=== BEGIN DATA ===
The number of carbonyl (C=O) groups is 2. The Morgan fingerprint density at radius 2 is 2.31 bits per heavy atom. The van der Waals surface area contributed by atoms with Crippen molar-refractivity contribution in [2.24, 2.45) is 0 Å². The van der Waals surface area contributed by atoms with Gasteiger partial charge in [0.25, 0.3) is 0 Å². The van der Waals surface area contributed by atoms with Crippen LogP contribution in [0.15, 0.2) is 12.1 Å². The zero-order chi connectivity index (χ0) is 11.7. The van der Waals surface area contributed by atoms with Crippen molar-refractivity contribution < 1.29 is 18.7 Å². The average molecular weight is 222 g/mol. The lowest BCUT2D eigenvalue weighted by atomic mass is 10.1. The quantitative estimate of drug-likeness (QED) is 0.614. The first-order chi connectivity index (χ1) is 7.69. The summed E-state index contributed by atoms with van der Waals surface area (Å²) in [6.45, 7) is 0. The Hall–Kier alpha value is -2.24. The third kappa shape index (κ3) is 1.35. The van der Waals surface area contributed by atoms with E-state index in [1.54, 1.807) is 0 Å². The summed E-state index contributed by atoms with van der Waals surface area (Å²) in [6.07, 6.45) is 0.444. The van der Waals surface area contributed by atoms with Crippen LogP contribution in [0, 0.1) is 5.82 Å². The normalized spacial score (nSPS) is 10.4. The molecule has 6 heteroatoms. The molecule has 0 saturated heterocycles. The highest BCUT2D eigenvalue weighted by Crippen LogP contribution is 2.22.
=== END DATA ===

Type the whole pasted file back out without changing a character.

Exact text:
The number of carbonyl (C=O) groups is 2. The Morgan fingerprint density at radius 2 is 2.31 bits per heavy atom. The van der Waals surface area contributed by atoms with Crippen molar-refractivity contribution in [2.24, 2.45) is 0 Å². The van der Waals surface area contributed by atoms with Gasteiger partial charge in [0.25, 0.3) is 0 Å². The van der Waals surface area contributed by atoms with Crippen LogP contribution in [0.15, 0.2) is 12.1 Å². The zero-order chi connectivity index (χ0) is 11.7. The van der Waals surface area contributed by atoms with Crippen molar-refractivity contribution < 1.29 is 18.7 Å². The average molecular weight is 222 g/mol. The lowest BCUT2D eigenvalue weighted by atomic mass is 10.1. The quantitative estimate of drug-likeness (QED) is 0.614. The first-order chi connectivity index (χ1) is 7.69. The summed E-state index contributed by atoms with van der Waals surface area (Å²) in [6.45, 7) is 0. The Hall–Kier alpha value is -2.24. The third kappa shape index (κ3) is 1.35. The van der Waals surface area contributed by atoms with E-state index in [1.54, 1.807) is 0 Å². The summed E-state index contributed by atoms with van der Waals surface area (Å²) in [6.07, 6.45) is 0.444. The van der Waals surface area contributed by atoms with Crippen LogP contribution in [0, 0.1) is 5.82 Å². The normalized spacial score (nSPS) is 10.4. The molecule has 6 heteroatoms. The molecule has 0 saturated heterocycles. The highest BCUT2D eigenvalue weighted by Crippen LogP contribution is 2.22.